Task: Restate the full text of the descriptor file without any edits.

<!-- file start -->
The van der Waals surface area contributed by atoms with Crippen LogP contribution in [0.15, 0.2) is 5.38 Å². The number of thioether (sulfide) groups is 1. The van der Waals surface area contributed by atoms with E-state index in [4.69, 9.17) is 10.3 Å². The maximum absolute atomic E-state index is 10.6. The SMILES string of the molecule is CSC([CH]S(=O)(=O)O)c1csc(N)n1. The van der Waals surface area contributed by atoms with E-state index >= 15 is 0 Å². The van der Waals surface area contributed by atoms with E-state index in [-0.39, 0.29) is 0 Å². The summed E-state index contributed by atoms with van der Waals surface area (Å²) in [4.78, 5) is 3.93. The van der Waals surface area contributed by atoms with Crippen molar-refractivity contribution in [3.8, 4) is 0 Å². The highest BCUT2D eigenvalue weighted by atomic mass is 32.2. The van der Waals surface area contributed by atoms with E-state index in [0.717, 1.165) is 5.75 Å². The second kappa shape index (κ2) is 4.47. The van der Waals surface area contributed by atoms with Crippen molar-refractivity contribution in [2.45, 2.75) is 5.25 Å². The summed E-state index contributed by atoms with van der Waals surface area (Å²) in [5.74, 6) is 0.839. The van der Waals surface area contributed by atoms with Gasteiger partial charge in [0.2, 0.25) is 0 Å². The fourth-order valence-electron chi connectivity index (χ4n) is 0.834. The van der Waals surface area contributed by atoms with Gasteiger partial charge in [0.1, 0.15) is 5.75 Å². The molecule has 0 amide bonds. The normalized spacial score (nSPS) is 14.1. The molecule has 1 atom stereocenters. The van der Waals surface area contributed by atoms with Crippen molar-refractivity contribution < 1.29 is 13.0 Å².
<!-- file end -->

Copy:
The van der Waals surface area contributed by atoms with Crippen LogP contribution in [0.15, 0.2) is 5.38 Å². The number of thioether (sulfide) groups is 1. The van der Waals surface area contributed by atoms with E-state index in [4.69, 9.17) is 10.3 Å². The maximum absolute atomic E-state index is 10.6. The SMILES string of the molecule is CSC([CH]S(=O)(=O)O)c1csc(N)n1. The van der Waals surface area contributed by atoms with E-state index >= 15 is 0 Å². The van der Waals surface area contributed by atoms with E-state index in [-0.39, 0.29) is 0 Å². The summed E-state index contributed by atoms with van der Waals surface area (Å²) in [4.78, 5) is 3.93. The van der Waals surface area contributed by atoms with Crippen molar-refractivity contribution in [3.8, 4) is 0 Å². The highest BCUT2D eigenvalue weighted by atomic mass is 32.2. The van der Waals surface area contributed by atoms with E-state index in [0.717, 1.165) is 5.75 Å². The second kappa shape index (κ2) is 4.47. The van der Waals surface area contributed by atoms with Crippen molar-refractivity contribution in [2.45, 2.75) is 5.25 Å². The summed E-state index contributed by atoms with van der Waals surface area (Å²) in [5.74, 6) is 0.839. The van der Waals surface area contributed by atoms with Gasteiger partial charge in [0.2, 0.25) is 0 Å². The fourth-order valence-electron chi connectivity index (χ4n) is 0.834. The van der Waals surface area contributed by atoms with Gasteiger partial charge in [0.1, 0.15) is 5.75 Å². The molecule has 0 amide bonds. The normalized spacial score (nSPS) is 14.1. The molecule has 1 atom stereocenters. The van der Waals surface area contributed by atoms with Crippen molar-refractivity contribution < 1.29 is 13.0 Å².